The Indiana Supreme Court has fined Brian L. Nehrig $1,000 and extended his ban from practice after finding he committed the unauthorized practice of law. Nehrig resigned from the bar in 2007, and he was sentenced in 2010 after pleading guilty to mail fraud.
The Indiana Supreme Court Disciplinary Commission charged Nehrig with engaging in a pattern of fraudulent practices in representing a mortgage company in foreclosure actions, including his alteration of sheriff's deeds. Nehrig worked as a foreclosure attorney doing work for Citifinancial in 2005 and 2006. Nehrig sometimes set up side deals with friends and associates to buy properties at sheriff’s sales, and he did not send Citifinancial the profits. Citifinancial lost $66,000 from Nehrig’s scheme, according to the Federal Bureau of Investigations.
The Indiana Supreme Court Disciplinary Commission began investigating Nehrig, and he was initially suspended, but later tendered his resignation in August 2007. The FBI charged him with mail fraud in October 2009, to which he pleaded guilty. He received three years of probation.
But after his resignation, he rented space at the law office of John R. McManus Jr. and was included in a staff photo on the firm’s website. Nehrig’s primary focus was facilitating “short sales” of real estate, but he performed other work outside of the office, including tax issues. He also opened a checking account in the name of “Brian Nehrig d/b/a/ McManus & Associates” without McManus’ knowledge.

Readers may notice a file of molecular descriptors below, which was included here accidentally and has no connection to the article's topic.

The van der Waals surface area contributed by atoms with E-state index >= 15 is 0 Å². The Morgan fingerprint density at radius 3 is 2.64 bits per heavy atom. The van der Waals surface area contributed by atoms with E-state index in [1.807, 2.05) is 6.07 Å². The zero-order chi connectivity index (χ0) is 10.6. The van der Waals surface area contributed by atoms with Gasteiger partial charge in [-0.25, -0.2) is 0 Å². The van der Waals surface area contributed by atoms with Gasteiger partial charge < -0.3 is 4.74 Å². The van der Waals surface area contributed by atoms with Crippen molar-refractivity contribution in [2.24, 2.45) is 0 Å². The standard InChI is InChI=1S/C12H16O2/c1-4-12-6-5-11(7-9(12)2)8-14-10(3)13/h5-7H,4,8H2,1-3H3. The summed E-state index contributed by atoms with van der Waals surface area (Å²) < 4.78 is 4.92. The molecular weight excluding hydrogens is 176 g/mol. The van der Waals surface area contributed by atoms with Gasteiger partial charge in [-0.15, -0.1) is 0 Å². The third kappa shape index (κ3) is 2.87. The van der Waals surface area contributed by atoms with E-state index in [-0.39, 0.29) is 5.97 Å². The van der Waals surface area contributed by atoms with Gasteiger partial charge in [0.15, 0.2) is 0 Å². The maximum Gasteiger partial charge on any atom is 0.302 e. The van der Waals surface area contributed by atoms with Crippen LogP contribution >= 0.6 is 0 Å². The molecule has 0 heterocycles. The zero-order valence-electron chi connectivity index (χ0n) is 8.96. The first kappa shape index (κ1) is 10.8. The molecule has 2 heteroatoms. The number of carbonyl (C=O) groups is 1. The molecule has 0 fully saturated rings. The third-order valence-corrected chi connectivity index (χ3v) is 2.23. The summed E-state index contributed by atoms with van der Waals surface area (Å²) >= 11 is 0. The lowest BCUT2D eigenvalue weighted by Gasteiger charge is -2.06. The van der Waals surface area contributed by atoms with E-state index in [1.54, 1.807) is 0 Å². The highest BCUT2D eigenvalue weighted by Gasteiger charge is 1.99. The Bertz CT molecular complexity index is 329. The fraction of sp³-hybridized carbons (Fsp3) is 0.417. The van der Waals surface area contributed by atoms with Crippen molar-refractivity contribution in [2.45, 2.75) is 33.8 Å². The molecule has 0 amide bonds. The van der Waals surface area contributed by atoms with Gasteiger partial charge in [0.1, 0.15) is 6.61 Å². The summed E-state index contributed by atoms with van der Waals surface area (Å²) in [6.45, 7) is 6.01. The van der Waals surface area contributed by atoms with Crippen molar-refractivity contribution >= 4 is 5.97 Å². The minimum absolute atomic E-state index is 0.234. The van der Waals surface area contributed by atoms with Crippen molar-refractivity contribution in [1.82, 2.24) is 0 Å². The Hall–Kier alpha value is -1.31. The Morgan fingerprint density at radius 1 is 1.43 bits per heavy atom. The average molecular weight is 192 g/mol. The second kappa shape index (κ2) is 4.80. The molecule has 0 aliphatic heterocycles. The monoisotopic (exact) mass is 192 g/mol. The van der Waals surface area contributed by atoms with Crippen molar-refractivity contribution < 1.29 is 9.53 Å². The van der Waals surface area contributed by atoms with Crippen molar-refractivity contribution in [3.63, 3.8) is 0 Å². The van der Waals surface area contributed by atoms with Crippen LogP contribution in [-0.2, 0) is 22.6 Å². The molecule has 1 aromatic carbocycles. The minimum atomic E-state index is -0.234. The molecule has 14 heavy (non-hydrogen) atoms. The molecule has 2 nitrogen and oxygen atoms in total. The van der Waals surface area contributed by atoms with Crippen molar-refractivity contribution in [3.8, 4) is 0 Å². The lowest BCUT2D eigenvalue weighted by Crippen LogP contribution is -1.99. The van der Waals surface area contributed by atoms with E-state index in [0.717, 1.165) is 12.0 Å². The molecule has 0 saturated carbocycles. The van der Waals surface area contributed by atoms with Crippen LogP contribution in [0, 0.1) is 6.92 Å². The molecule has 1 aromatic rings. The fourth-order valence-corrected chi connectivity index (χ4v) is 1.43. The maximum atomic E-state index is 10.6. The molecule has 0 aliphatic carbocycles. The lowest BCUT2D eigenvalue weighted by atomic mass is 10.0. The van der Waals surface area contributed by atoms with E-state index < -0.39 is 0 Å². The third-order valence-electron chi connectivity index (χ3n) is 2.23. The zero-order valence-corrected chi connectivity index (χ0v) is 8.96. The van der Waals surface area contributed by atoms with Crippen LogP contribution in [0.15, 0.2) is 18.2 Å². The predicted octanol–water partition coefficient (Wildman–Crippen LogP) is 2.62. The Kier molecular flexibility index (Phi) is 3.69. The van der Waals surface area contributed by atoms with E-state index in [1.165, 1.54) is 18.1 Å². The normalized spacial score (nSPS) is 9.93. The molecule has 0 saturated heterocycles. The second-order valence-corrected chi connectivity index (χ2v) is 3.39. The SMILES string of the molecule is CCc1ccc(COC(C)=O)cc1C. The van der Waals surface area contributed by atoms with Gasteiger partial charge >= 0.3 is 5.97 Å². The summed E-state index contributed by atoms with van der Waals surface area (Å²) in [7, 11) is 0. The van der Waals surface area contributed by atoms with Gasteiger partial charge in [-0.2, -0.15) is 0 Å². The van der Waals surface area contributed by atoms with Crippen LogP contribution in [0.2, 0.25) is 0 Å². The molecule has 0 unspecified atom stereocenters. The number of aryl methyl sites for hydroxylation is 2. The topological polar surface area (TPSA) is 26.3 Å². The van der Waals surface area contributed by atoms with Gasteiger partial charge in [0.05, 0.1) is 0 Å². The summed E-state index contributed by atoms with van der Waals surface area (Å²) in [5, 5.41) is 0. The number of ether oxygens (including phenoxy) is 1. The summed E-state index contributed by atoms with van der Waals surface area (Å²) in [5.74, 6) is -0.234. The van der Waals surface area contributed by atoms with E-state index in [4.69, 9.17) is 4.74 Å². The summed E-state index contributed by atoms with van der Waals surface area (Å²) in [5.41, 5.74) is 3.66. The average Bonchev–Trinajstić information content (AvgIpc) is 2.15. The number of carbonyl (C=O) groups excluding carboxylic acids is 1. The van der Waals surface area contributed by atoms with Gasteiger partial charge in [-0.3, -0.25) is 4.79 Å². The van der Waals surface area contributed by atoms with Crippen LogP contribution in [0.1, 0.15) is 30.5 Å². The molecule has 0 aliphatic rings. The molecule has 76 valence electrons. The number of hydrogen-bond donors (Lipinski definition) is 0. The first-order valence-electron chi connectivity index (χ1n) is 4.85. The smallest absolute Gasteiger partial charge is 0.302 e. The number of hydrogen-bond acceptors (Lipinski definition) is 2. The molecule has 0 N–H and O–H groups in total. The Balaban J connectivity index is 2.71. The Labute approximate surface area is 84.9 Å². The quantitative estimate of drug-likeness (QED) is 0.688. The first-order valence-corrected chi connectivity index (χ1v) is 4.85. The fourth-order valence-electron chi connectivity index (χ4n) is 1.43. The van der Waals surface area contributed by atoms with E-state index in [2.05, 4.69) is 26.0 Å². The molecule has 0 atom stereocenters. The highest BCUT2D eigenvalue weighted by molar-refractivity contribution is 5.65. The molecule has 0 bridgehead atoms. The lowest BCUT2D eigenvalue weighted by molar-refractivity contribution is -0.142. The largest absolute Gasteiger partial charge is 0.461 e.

“In violation of his resignation from the bar, Nehrig worked in a law office and he engaged in activities that crossed the line into the practice of law, some of which were in the very field—real estate transactions—in which the charges leading to his resignation occurred. By using a bank account with the d/b/a of a law firm and directing third parties to make checks out for him using a law firm name, Nehrig held himself out as an attorney,” Chief Justice Brent Dickson wrote in the Sept. 7 disciplinary order.
“Nehrig's violation of the order accepting his resignation was on-going, pervasive, and deliberate, and it exposed the public to the danger of misconduct by Nehrig, who has yet to prove his remorse, rehabilitation, and fitness to practice law through the reinstatement process. See Admis. Disc. R. 23(4)(b). Under these circumstances, the Court concludes that a substantial fine and an extension of his removal from practice is warranted.”
Nehrig has 60 days from September 7 to pay the fine.
McManus was also disciplined as a result his assistance “albeit indirectly” in Nehrig’s unauthorized practice of law. The justices instituted a public reprimand. McManus said he didn’t believe Nehrig was crossing the line into the practice of law in his short sale work and didn’t know of Nehrig’s improper outside activities. He wanted to help Nehrig make a living after his resignation, and McManus has no disciplinary history.